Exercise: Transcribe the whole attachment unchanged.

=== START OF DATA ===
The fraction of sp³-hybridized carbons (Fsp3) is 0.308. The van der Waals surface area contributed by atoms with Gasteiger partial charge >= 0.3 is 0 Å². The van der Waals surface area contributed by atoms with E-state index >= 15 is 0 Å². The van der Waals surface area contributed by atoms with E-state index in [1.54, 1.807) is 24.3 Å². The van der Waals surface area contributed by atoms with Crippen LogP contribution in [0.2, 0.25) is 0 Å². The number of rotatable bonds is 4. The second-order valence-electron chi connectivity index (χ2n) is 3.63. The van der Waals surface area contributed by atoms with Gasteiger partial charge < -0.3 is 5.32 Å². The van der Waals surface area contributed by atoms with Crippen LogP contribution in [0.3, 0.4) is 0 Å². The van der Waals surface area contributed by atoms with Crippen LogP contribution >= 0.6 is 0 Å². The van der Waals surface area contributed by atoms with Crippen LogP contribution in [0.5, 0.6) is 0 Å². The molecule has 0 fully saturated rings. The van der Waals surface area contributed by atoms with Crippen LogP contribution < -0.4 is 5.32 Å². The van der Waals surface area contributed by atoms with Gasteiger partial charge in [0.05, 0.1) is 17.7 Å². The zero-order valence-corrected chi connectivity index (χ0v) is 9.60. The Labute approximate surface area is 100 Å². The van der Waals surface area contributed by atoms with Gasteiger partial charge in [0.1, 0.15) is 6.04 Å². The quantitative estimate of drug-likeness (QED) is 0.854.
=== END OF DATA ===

The fraction of sp³-hybridized carbons (Fsp3) is 0.308. The van der Waals surface area contributed by atoms with Gasteiger partial charge >= 0.3 is 0 Å². The van der Waals surface area contributed by atoms with E-state index >= 15 is 0 Å². The van der Waals surface area contributed by atoms with E-state index in [1.54, 1.807) is 24.3 Å². The van der Waals surface area contributed by atoms with Crippen LogP contribution in [0.2, 0.25) is 0 Å². The number of rotatable bonds is 4. The second-order valence-electron chi connectivity index (χ2n) is 3.63. The van der Waals surface area contributed by atoms with Gasteiger partial charge < -0.3 is 5.32 Å². The van der Waals surface area contributed by atoms with Crippen LogP contribution in [0.3, 0.4) is 0 Å². The van der Waals surface area contributed by atoms with Crippen LogP contribution >= 0.6 is 0 Å². The van der Waals surface area contributed by atoms with Crippen LogP contribution in [0.5, 0.6) is 0 Å². The molecule has 0 fully saturated rings. The van der Waals surface area contributed by atoms with Crippen LogP contribution < -0.4 is 5.32 Å². The van der Waals surface area contributed by atoms with Gasteiger partial charge in [0.05, 0.1) is 17.7 Å². The zero-order valence-corrected chi connectivity index (χ0v) is 9.60. The Labute approximate surface area is 100 Å². The van der Waals surface area contributed by atoms with Gasteiger partial charge in [0.1, 0.15) is 6.04 Å². The quantitative estimate of drug-likeness (QED) is 0.854.